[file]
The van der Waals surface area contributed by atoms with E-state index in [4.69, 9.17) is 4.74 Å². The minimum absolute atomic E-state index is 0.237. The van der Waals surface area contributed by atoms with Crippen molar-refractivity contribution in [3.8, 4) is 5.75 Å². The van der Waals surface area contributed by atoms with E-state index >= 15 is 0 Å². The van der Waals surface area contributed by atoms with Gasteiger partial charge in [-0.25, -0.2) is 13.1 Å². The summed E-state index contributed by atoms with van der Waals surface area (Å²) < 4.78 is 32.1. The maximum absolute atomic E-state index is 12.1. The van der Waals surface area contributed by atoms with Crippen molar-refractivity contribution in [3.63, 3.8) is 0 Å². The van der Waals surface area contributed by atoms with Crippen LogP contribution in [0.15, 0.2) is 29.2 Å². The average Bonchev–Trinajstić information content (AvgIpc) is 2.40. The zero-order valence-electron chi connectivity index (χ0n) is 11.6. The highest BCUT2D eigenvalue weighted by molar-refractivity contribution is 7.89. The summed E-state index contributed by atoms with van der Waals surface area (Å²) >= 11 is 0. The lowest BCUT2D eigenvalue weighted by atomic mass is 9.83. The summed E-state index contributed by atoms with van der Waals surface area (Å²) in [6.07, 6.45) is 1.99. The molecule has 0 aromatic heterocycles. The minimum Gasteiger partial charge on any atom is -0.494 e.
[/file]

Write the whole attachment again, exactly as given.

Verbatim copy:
The van der Waals surface area contributed by atoms with E-state index in [4.69, 9.17) is 4.74 Å². The minimum absolute atomic E-state index is 0.237. The van der Waals surface area contributed by atoms with Crippen molar-refractivity contribution in [3.8, 4) is 5.75 Å². The van der Waals surface area contributed by atoms with E-state index >= 15 is 0 Å². The van der Waals surface area contributed by atoms with Gasteiger partial charge in [-0.25, -0.2) is 13.1 Å². The summed E-state index contributed by atoms with van der Waals surface area (Å²) < 4.78 is 32.1. The maximum absolute atomic E-state index is 12.1. The van der Waals surface area contributed by atoms with Crippen molar-refractivity contribution in [3.63, 3.8) is 0 Å². The van der Waals surface area contributed by atoms with Crippen LogP contribution in [0.15, 0.2) is 29.2 Å². The average Bonchev–Trinajstić information content (AvgIpc) is 2.40. The zero-order valence-electron chi connectivity index (χ0n) is 11.6. The highest BCUT2D eigenvalue weighted by molar-refractivity contribution is 7.89. The summed E-state index contributed by atoms with van der Waals surface area (Å²) >= 11 is 0. The lowest BCUT2D eigenvalue weighted by atomic mass is 9.83. The summed E-state index contributed by atoms with van der Waals surface area (Å²) in [6.07, 6.45) is 1.99. The molecule has 0 aromatic heterocycles. The minimum Gasteiger partial charge on any atom is -0.494 e.